Teaching the first half of the American history survey has become a more complicated job over the last few decades. The reason is quite simple—the purview of early American historians has broadened significantly in the same period. A narrative from Jamestown to Independence to Civil War is now a narrative that begins with (or even before) the Columbian Exchange. A geographical focus that formerly considered the “thirteen colonies” almost in isolation now extends northwards to Canada, westwards to the Mississippi, southwards to the Caribbean, and across the ocean to Europe and Africa. A predominantly white, male, Protestant cast of characters has welcomed women, people of color, Native Americans, and others to its merry band.
All of this is a good thing. But it runs up against a critical problem—the amount of time in a semester has not extended at all. To take account of newer historical approaches therefore requires critical editing of syllabi and a rethinking of approaches. That means there will be, for want of a better term, “winners” and “losers” in terms of the material covered in the survey course. My contention is that the 18th century is the main loser from these changes—and I wonder, at times, what the implication is for our students’ understanding of key currents of American history.
I should preface my remarks by explaining that my approach to the survey collapses the 18th century as much as anyone else’s. I divide my syllabus into three five-week sections—one each on colonial, revolutionary, and antebellum/Civil War America. Five weeks on colonial America does not leave much space for the 18th century once you’ve considered the establishment of European empires, the founding of Jamestown and New England, Native American society and warfare with settlers, and the development of slavery. And all too often, that means that developments in the 18th century are approached in a more general or theoretical sense than those in the 17th century, before students are unceremoniously placed at the gates of the Imperial Crisis.
(Side note: Some may question the length of time I spend on the Revolution and Early Republic—my approach is to say that non-majors will probably come across references to founding myths and revolutionary tales more frequently in their non-academic lives, and so I’d like to give them some of the tools to think about these references more critically. Additionally, my approach is not entirely dissimilar, in terms of class time on any particular time period, to the standard division of discussion topics in popular textbooks).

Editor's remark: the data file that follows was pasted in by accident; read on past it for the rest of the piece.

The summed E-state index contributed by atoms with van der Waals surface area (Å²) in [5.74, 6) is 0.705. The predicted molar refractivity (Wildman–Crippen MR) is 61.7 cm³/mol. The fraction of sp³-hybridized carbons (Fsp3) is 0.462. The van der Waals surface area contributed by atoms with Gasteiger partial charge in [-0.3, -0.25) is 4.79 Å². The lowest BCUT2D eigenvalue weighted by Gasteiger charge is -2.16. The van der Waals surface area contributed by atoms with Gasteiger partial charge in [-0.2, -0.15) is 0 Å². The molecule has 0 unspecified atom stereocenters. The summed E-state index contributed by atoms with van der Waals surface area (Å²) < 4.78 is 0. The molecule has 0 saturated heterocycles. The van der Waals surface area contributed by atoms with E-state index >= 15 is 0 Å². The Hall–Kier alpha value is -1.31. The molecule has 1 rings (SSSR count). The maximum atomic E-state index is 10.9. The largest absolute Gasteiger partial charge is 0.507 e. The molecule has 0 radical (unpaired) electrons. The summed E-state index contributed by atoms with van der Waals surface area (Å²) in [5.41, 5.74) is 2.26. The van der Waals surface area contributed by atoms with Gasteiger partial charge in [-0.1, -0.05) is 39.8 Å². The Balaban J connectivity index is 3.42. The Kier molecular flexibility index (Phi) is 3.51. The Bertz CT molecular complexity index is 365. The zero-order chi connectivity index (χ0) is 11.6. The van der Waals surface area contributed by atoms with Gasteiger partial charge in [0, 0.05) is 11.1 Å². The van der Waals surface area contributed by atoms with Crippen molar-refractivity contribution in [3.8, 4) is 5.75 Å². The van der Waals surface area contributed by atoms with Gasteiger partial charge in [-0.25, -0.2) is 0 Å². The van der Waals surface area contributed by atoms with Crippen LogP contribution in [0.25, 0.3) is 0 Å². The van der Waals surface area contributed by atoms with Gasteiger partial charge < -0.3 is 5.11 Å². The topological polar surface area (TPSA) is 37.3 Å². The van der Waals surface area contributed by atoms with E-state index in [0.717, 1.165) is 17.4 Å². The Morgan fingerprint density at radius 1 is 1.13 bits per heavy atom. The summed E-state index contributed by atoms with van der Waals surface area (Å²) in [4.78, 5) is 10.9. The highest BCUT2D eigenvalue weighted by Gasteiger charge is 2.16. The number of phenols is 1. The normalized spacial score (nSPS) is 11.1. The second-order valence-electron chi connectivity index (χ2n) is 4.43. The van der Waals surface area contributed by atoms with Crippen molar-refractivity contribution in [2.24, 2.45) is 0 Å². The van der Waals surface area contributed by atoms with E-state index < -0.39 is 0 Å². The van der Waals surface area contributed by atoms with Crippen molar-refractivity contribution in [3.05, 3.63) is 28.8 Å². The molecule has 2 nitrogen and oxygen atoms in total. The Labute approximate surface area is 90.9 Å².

To give an example of this, I’d look at Alan Taylor’s American Colonies. It’s an excellent book, and one that I get my survey students to read to guide them through the first of my three units. The 18th century doesn’t appear until page 275, and three of the chapters are on French America, the Great Plains, and the Pacific. Another is on “the Atlantic.” Comparatively speaking, the chapters on the 17th century have a much clearer geographical focus. I can’t quite shake the feeling that presenting the 18th century experience in such different, broader terms than those used for settling colonies in the 17th is too dramatic a shift to be giving students in what is likely only the first month of a much broader course.
A similar story unfolds in many textbooks that are explicitly geared to survey students. I looked through four different recent editions of college textbooks, and they all broadly dealt with the 18th century in the same way. The 18th century was dealt with in one or two chapters that largely dealt with social or cultural history, and there was almost a sense that little political change took place at all in those years. Where a political narrative was mentioned, it emphasized a story of imperial war, and normally as a prelude to the Seven Years’ War.
All of this is broadly reflective of my own approach to the survey (though it won’t surprise regular readers of the blog that I do spend particular time talking about the development of colonial government in the 18th century). There does seem to be something lost from this approach though—that the cost of broadening the historical scope of the survey is that the first steps through American history introduce a dazzling array of characters without considering what systems held them together in sufficient detail.
This is a post designed to raise questions more than to provide answers. After all, I don’t want my students to be ignorant of the violence colonists directed against Native Americans, nor the horrors of the slave system, nor the ways in which European and imperial politics shaped the decisions taken by the North American colonies. I certainly don’t want to essentialize the colonial experience to the 13 colonies that later declared independence from Great Britain. This is not a call for a return to a triumphalist or celebratory history.
I do wonder, though, if the breadth of information covered in US survey textbook chapters on the 18th century ends up leading to students falling back on the traditional narratives of the Revolution. That the desire to broaden the horizons of colonial history end up confusing students so that by the time they can latch on to a familiar story of British tyranny and the quest for liberty, they’re willing and ready to lap it up uncritically. Is there a way of providing greater structure to the 18th century that accounts for the breadth—geographical and thematic—of recent scholarship, while still providing for a sense of chronological development?